As a result, many African American people do not have a cultural history outside of America. They have the black culture that has been created in America since the end of slavery. That is all.

Not that I, the white woman, can speak for every African American person, but from what I have observed, I gather that black pride is mostly about two things: it is about reclaiming pride in a skin colour that their society tells them that they are lesser for, but it is also about a pride in their culture. For most white people, on the other hand, white pride is about nothing more than pride in their skin colour – a skin colour that they are, in fact, privileged for.

Because, the thing is, most white people know where their ancestors come from. They know the culture that their ancestors practiced, and because they have that knowledge, they can continue learning about it and practicing it and being proud of it.

White pride might not exist, but national pride does.

You can be proud of being British, or French, or Italian, or whatever the case may be. That is allowed, and I sincerely hope that pride in that culture is what many people who are seeking white pride are actually looking for. But pride in whiteness, in and of itself, is an entirely different matter. That is not a pride of culture or heritage; that is a pride of not being a person of colour. And nobody should ever be proud to not be someone else, because that sends the message that there is something wrong with the other person in question.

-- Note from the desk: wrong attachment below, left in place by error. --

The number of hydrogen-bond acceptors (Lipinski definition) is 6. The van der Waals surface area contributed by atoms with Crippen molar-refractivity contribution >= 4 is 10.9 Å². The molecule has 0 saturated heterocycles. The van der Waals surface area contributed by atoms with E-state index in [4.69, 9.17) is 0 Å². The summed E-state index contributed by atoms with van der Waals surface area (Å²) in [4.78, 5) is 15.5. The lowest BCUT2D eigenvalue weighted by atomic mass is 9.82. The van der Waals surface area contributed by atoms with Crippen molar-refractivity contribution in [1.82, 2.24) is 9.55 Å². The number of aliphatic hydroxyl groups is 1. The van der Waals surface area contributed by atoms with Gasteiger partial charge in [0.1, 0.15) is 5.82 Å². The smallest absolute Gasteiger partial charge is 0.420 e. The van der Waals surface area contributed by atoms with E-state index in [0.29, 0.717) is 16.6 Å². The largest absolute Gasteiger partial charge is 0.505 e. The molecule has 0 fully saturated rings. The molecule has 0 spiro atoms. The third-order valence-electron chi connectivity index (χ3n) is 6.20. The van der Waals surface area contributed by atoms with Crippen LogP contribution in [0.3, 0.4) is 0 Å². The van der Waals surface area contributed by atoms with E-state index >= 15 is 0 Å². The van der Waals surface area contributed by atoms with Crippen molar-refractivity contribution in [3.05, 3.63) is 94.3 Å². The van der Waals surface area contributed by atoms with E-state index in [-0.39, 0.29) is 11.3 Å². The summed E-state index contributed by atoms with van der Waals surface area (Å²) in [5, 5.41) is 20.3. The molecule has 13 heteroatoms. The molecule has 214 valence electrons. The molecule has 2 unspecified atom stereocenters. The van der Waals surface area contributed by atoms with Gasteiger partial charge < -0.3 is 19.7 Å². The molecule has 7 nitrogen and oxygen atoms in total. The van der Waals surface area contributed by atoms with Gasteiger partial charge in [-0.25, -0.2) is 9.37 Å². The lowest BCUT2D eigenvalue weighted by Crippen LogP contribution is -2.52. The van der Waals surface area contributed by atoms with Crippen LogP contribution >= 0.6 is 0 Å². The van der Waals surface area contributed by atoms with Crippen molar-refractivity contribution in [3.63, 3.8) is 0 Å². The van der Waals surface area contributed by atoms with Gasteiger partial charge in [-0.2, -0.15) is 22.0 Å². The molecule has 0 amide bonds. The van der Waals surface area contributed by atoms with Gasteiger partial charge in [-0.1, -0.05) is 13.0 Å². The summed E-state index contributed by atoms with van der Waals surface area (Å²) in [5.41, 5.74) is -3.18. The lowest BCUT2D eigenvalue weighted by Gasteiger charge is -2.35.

And there is nothing wrong with us, no matter the colour of our skin.

Is It Okay To Like A Narrative That Is Problematic?

Let’s talk about something that I know everyone enjoys: the media and politics.

More specifically, let’s talk about narratives – whether that be movies, television, or written stories – and their connection to social justice, representation, and politics.

It’s become more and more common lately for people to point it out if something in a narrative is racist, sexist, homophobic, ableist, or whatever. And whenever something like this because common, we’re always going to see a counter-reaction. For example, you might see an exchange similar to this one somewhere on the internet:

Person One: I found this recently released movie to be very sexist/racist/homophobic.

Person Two: Oh my god, how dare you, I can’t like anything anymore!

Now, the reason that I bring this up is not because I want to make fun of either side of the argument. Rather, I’m sort of interested in this idea that a piece of media is inherently unlikeable because it includes questionable politics. I mean, if this was true, then what media could we consume? Is there any media? Would we have no other choice than to reject media altogether – stop buying books, stop going out to movies, all to avoid media that is racist, sexist, homophobic, or whatever the case may be?